Urogenital System Disorders
Common Health Issues

Urogenital System Disorders

The urogenital system—sometimes called the urinary tract—consists of the kidneys, the ureters that connect the kidneys with the bladder, the urethra that carries off the urine from the bladder, and—in men—the prostate gland as well.


It is estimated that millions of people suffer from kidney-related diseases

Urogenital System Disorders

Some of the disorders or diseases of the urogenital system are:


Bladder Diseases

Bladder diseases are the most common urogenital diseases and the various types of bladder diseases are:



An infection of the bladder called cystitis is the most common of the bladder diseases, particularly in women. Normally, cystitis is only a nuisance, but if neglected it can lead to kidney infection. Prompt medical care is essential.


Symptoms include a frequent and urgent need to urinate, although little urine is passed; burning or pain during urination; and the presence of blood in the urine. Diagnosis involves urine tests and a cystoscopy—and examination with a cystoscope, a periscope-like device that is passed through the urethra and allows the doctor to see into the bladder.


The problem may be cleared up with antibiotics or sulfa drugs. Victims may have to drink at least two quarts of fluid a day while avoiding coffee, tea, alcohol or highly seasoned foods. The patient may have to eat certain foods to make the urine either acidic or alkaline.


Bladder Tumors

These tumors can be malignant (cancerous) or benign, and polyps may occur. Bladder tumors are often caused by such substances as aniline dyes, nicotine, or other products that are passed in the urine. The symptoms are similar to those of cystitis, and treatment is the same as for other tumors.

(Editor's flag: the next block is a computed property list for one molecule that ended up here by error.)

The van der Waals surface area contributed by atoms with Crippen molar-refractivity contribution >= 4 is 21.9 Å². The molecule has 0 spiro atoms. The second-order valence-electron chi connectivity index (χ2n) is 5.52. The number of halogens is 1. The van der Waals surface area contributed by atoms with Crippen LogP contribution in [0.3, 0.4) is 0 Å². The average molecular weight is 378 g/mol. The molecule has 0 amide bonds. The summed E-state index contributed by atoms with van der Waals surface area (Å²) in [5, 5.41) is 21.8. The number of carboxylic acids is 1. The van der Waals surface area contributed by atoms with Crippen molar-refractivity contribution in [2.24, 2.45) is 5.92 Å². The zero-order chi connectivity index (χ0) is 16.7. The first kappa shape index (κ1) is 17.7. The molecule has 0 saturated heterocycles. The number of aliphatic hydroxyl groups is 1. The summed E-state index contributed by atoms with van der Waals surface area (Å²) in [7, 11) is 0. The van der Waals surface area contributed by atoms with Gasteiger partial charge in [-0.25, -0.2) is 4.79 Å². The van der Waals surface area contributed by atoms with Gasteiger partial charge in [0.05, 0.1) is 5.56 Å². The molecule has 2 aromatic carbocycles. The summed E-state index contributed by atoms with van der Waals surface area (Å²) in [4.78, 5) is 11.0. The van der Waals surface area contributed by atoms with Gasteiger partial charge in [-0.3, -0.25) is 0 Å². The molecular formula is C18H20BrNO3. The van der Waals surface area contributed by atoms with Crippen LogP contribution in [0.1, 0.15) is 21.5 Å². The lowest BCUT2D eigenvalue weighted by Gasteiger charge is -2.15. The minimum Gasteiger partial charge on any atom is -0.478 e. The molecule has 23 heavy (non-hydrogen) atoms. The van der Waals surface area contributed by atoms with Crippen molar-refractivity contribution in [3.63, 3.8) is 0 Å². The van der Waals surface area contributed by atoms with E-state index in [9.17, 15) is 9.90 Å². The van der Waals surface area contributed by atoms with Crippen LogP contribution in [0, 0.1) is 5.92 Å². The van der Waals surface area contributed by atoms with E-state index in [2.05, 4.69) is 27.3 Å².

Bladder Stones

These stones form in the bladder or enter the bladder from the kidney. Symptoms of bladder stones are generally similar to those of bladder tumors, but if the urinary canal is blocked by a stone, the pain is intense. A stone can be removed through a cystoscope or crushed internally so that the pieces are passed in the urine. Sometimes the formation of additional stones can be prevented by means of diet or medication.



Prostate Troubles

The prostate gland, situated at the base of a man’s bladder, causes problems for about half of men over the age of 50. The warning signs of prostate trouble are blood or pus in the urine, a weak or defective urinary flow, the frequent urge to urinate—often waking sufferers at night—along with difficulty in starting or stopping the flow, and painful urination



This is an inflammation or congestion of the prostate gland that seem to occur when the gland is under- or over-active. The symptoms are similar to those mentioned above. A medical consultation is necessary.


Benign Prostatic Hypertrophy

This noncancerous enlargement of the prostate gland is common in middle-aged men. The symptoms are the same as those given above, and they occur because the gland, which enfolds the urethra, enlarges and squeezes the urethra shut. Treatment is by means of a variety of surgical operations, including reaming out or removing the gland in whole or in part.


Prostate Cancer

Prostate cancer is as mysterious as it is deadly; its cause is unknown, its symptoms not fully understood, and its treatment uncertain. Methods of treatment include surgery, therapy with female sex hormones, irradiation, and chemotherapy. Discovery of prostate cancer is possible through a simple examination—the doctor inserts a gloved finger into the rectum to feel the gland. Experts advise this examination annually for men over the age of 40—and semi-annually for those over 50.




Rich Health Editorial Team

Health Research

Rich Health Editorial Team is made up of medical practitioners and experienced writers who provide information for dealing with health issues in a simple and easy-to-understand manner